Wednesday, October 20, 2010 Sunny; 32 degrees on Pike's Peak;
65 degrees in Manitou, CO
Remember all of my blathering about driving mountain roads? So what did we do today? We drove to the summit of Pike's Peak. Actually, although it twisted and turned, the road was quite wide and well-maintained. We climbed from the montane climate zone to the alpine zone. The trees disappeared at about 11,000 feet, and we soon were driving through the tundra.
At 14,115 feet Pike's Peak is the thirty-first highest of the 54 "fourteeners" in Colorado, and with clear skies, it was the perfect day to be on the mountain. We could see to the horizon in every direction. Five states are supposed to be within view, but since there were no signs, we were left guessing which was where. We could see all of Colorado Springs and many other towns as well. A beautiful alpine lake laid off to the west, and beyond it the snow-capped Rocky Mountains stretched from north to south. To make the visit memorable for everyone at the summit, an Air Force C-130 climbed out of the valley and soared just overhead. From where we were standing, on its descent it looked as if it were flying into the Visitor Center.
At the foot of Pike's Peak we stopped at the Manitou Cliff Dwellings. Preserved under a protective sandstone ledge are authentic Anasazi cliff dwellings. As at Mesa Verde, these were occupied between 1200 and 1300. The theory is that a prolonged drought hit the area and forced the people to move from the Four Corners region to more productive farm lands in the south. Unlike Mesa Verde, however, here we took a self-guided tour through the buildings. Numbered signs explained their use and construction as well as telling about their social structure and the crops they grew. Nearby were reproductions of a stone mesa-top building and an Anasazi baking oven. A three-story Pueblo-style building houses the Anasazi Museum and Gift Shop. The museum was well done, informative without boring us with extraneous details.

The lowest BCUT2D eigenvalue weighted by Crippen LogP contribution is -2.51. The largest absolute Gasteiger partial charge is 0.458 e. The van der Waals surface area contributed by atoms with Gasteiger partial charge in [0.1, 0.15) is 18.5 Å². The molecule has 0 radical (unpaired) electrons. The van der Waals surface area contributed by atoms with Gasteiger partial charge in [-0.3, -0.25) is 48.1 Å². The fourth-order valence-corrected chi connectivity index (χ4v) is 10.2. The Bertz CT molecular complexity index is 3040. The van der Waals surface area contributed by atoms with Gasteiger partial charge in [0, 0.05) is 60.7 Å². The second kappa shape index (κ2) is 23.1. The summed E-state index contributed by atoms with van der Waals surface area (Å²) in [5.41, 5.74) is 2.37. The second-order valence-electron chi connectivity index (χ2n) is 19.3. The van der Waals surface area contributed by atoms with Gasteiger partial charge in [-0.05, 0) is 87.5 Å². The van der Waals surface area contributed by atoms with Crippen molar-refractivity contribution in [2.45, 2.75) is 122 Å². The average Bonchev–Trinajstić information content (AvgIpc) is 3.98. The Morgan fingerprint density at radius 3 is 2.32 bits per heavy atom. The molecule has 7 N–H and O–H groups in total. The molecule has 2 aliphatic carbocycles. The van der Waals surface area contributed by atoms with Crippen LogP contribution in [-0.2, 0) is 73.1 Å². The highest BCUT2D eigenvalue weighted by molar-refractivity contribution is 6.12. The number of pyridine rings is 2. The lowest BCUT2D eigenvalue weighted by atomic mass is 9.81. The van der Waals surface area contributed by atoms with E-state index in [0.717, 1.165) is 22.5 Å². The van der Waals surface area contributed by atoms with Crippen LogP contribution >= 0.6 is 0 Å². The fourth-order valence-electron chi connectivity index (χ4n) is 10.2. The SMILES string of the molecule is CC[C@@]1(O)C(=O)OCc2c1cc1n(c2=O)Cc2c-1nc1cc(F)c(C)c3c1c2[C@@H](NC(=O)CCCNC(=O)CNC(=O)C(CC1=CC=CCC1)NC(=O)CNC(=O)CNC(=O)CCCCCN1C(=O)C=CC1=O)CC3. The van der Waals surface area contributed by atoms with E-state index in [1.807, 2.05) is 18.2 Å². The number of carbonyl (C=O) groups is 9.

Lastly, we drove through Garden of the Gods, filled with many red sandstone formations. While we recognize their unique beauty, we didn't think they began to compare to the formations we saw at Grand Staircase-Escalante just one week ago.
So to summarize today, we did more of the same: more mountains, more cliff dwellings, and more red rocks. From here on we expect our next stops to be "new" or to at least expand on what we've already seen.
TODAY'S ROUTE: from Pueblo, Co, I 25N to exit 141; CO 24W to Pike's Peak; then CO 24E to Manitou, CO